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Keep Your Laws Off My Meds! August 25, 2006

Posted by federalist in Government Regulation, Healthcare.
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More evidence that prescription drug regulation is more about politics than consumer protection:

Plan B consists of two pills taken 12 hours apart within three to five days of sexual intercourse. The dosage of contraceptive drug in these pills is 12 to 15 times that of a regular contraceptive pill. Remember: Plan B is now cleared to be sold OTC, yet the lower-dose conventional Pill still requires a prescription. Odd. Never before has a higher dose of a particular drug been made available OTC while a lower-dose preparation still requires a prescription.

The contrast is, as Homer Simpson might say, “Ovuliscious.”

Why not just get government out of our medicine cabinet, and let adults buy whatever pharmaceuticals they want?

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1. federalist - June 15, 2007

David Henderson and Charles Hooper offer compelling arguments in their May 17 WSJ essay, “Our Lawless FDA”:

The Food and Drug Administration spends your money and acts in your name to regulate medicines. It has been acting badly.

The FDA is supposed to judge whether a drug is safe and efficacious and that’s all. In its literature, the FDA even agrees with this role, saying that, “Once a new drug application is filed, an FDA review team — medical doctors, chemists, statisticians, microbiologists, pharmacologists, and other experts — evaluates whether the studies the sponsor submitted show that the drug is safe and effective for its proposed use.” But the FDA slyly added a third requirement: Is Arcoxia [the latest reject] better than what’s currently on the market?

The fact that we’re talking about drugs often causes us to forget what we know about other products whose safety and efficacy are important. We shouldn’t. Imagine that Saturn had to prove that its new car, Aura, is safe, works well, and is better than Accord and Camry before a single Aura hits the showroom floor. If the evidence is too costly for Saturn to collect, Aura will be rejected regardless of the facts. To prove superiority, what manner of tests would Saturn run? How much would this cost and how long would it take? What if five years later Saturn presented its evidence and, on some attributes Aura was better, on some it was equal, and on some it was worse than Accord and Camry? Is it a better car?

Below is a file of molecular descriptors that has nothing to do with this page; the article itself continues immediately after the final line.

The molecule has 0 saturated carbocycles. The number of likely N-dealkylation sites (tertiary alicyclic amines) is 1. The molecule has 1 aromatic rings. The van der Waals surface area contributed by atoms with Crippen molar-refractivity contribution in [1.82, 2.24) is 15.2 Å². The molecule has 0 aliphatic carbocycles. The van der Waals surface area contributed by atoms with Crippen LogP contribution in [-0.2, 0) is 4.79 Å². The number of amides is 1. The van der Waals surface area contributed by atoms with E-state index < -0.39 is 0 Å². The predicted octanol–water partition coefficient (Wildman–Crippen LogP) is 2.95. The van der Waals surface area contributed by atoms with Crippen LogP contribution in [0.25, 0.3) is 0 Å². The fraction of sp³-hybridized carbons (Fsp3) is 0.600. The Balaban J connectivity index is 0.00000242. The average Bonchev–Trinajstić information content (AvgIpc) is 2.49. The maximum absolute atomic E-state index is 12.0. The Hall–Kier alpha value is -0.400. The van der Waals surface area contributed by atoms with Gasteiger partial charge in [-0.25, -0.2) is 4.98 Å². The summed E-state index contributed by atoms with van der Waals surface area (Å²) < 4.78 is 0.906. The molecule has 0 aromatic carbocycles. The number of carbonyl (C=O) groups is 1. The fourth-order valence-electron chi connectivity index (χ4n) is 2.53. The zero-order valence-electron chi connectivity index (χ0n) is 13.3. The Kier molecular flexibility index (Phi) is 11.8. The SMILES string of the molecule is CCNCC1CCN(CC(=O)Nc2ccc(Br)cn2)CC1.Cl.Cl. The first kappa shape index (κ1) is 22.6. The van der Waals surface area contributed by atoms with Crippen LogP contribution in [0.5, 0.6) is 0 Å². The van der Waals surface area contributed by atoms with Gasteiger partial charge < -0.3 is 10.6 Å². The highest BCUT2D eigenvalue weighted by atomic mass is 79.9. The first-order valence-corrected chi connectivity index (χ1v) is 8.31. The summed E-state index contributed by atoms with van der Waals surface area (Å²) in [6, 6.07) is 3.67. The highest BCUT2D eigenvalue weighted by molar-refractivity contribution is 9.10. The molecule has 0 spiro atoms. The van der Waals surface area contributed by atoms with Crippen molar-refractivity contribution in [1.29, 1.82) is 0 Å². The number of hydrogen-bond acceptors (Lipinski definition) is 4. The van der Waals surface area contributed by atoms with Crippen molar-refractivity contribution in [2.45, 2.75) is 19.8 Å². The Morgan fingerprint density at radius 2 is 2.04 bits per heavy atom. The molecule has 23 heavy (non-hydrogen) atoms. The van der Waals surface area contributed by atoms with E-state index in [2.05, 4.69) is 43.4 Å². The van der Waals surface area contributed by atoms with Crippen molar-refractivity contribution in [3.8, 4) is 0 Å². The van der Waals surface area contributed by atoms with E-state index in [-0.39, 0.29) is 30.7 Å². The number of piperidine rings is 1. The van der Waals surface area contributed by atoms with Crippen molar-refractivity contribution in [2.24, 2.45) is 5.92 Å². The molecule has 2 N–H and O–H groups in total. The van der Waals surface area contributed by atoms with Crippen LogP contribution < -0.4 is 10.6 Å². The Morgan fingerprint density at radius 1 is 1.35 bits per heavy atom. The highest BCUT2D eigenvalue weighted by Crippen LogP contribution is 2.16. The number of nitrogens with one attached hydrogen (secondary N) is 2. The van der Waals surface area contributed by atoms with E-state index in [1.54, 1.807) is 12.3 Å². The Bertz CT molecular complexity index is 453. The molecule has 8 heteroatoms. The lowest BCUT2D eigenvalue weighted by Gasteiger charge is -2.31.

There’s no right answer.

The FDA knows that it can make two types of errors. If it approves a drug later found to be dangerous, bad things happen. As one former FDA employee, Hoover Institution’s Henry Miller, put it, “This kind of mistake is highly visible and has immediate consequences — the media pounces, the public denounces and Congress pronounces.” If the FDA fails to approve a good drug, few bad things happen — to the FDA.

Americans would protest a government agency that prevented the sale of Saturn’s new Aura in favor of established competitors. Why should we let the FDA get away with such behavior?

2. federalist - November 20, 2007

Don’t miss Alex Tabarrok’s detailed study, “Assessing the FDA via the Anomaly of Off-Label Drug Prescribing.”

Richard Merrill, a former chief counsel of the FDA, wrote that “it is always safer for agency officials to prevent the marketing of products that entail physical risk—regardless of what benefits they provide. No FDA official has ever been publicly criticized for refusing to allow the marketing of a drug. Many, however, have paid the price of public criticism, sometimes accompanied by an innuendo of corruptibility for approving a product that could cause harm.”

Patients and doctors do not face the same biased incentives as the FDA and thus tend to pay more attention to the costs of not using a drug that could save a life.

From his conclusion:

Studies of the FDA’s post-1962 powers consistently find few benefits and large costs. … [A]nalysis of off-label prescribing strongly suggests that the FDA’s authority over new drugs, particularly the requirement that new drugs be tested for efficacy, is detrimental to the public’s health and welfare and therefore should be abolished.

3. federalist - December 18, 2007

Just found a good essay published in Reason, “Locking Up Life-Saving Drugs,” on the history of drug regulation that explains the bizarre origins of our prescription system.


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